Paths of Love: The Discernment of Vocation

Texts of St. John Chrysostom cited in the book

Here you will find a compilation of the texts of St. John Chrysostom cited or mentioned in the book Paths of Love.

  • Selfless of charity takes priority over the desire to have God.

    • He means: on this account I am weary, and if I were to be separated from the company about Christ, and to be alienated, not from the love of him—that be far from him, since even all of this he was doing out of love—but from all that enjoyment and glory, I would accept it, provided my Master were not to be blasphemed... I would gladly lose even the kingdom and that unutterable glory, and undergo all necessary sufferings, as considering it the greatest consolation of all, no longer to hear him whom I so long for, so blasphemed.
      ... “For I could wish that I myself were accursed.” What does the “I myself” mean? It means I who have been a teacher of all, who have gathered together countless good deeds, who am waiting for countless crowns, who desired him so much, as to value his love above all things, who all my days am burning for him, and hold all things of second importance to the love of him. For even being loved by Christ was not the only thing he cared for, but loving him exceedingly also. And this last he cared most for (Homily 16 on the Epistle to the Romans, PG 60, 551–52).
  • The evangelical Counsels (poverty, chastity, and obedience) are proposed to man's free will

    • Concerning those who preserve virginity for the sake of the kingdom of heaven, he utters these words, "Let him who can receive it, receive it," spurring them on greatly, in that he shows it to be a eminent and grand thing, nor does he include it in the necessity of law, on account of his ineffable gentleness. And he said this, most of all showing it to be possible, so that thereby a greater desire for it would grow in the will.
    • But if it is of the will, you will say, how does he say at the beginning, “All men do not receive it, but they to whom it is given?” That you may learn that the conflict is great, not that you should imagine any compulsory allotments. For it is given to those who will it. But he spoke in this way to show that much influence from above is needed by him who enters this battle, and of this influence he who wills it shall surely partake. For it is customary for him to speak in this manner when the good work done is great, as when he says, “To you it is given to know the mysteries.” And it is evident from the present passage that this is true. For if it were only a gift from above, and those who cherish virginity contributed nothing of theirs, it would have been pointless to promise them the kingdom of heaven, nor would he have rightly distinguished them from other eunuchs. (Homilies on Matthew, hom. 62; PG 58:600).
    • "If you wish to be perfect, go sell all that you have, and give it to the poor, and you will have treasure in heaven; and come, follow me." See how many prizes, how many crowns he grants to this race? If the man had been testing him, he would not have said these things to him. But now he says them, and in order to draw him, shows him the great reward, and leaves it all up to his will, leaving under a certain shadow those things which seemed heavy in the advice; and therefore, before he spoke of the battle and labor, he showed the prize, saying, "If you wish to be perfect," and then added, "sell all that you have, and give to the poor," and immediately told the reward, "and you will have treasure in heaven, and come, follow me." For even to follow him is a great reward. (Homilies on Matthew, hom. 63; PG 58:605).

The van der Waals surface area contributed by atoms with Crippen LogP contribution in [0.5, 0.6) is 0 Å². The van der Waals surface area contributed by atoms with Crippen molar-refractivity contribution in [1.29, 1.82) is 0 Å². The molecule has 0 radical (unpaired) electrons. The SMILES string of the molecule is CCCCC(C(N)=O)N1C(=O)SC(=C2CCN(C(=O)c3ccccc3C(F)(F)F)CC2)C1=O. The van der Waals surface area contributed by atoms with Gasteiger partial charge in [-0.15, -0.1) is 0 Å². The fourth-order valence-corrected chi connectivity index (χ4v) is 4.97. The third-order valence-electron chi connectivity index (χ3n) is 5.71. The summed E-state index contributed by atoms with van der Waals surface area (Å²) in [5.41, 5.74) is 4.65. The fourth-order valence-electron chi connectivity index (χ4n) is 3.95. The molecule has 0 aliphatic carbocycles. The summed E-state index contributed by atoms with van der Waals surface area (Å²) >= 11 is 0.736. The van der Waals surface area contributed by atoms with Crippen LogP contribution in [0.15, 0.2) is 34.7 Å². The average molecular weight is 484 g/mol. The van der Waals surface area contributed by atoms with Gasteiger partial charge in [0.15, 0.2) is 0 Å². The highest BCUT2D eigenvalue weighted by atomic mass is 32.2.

• Virginity is better than marriage

    • Even if marriage had no troubles, it would still be necessary to press forward toward the things yet to come. But since marriage has afflictions, why should one burden oneself with it? What need is there to take such a weight? Even after you take it you have to use it as though not having it, since he [St. Paul] says, “Let those who have wives live as though they had none.” (Homily 19 on 1 Corinthians, PG 61, 159)
  • But a well lived marriage is very good

    • Some wise man in the list of blessings sets many things, and also sets this in the list of blessing: “And a wife,” he says, “in harmony with her husband.” And again elsewhere he puts this among the blessings, “the wife being in agreement with her husband.” And from the beginning God appears to have made providence for this union, and has spoken of the two as one... There is no relationship between men as great as that of a wife to her husband, if they are coupled as they ought to be... Indeed the household is a little Church. Thus by becoming good husbands and wives, it is possible to surpass all others. (Homily 20 on Ephesians, PG 62, 135 & 143)

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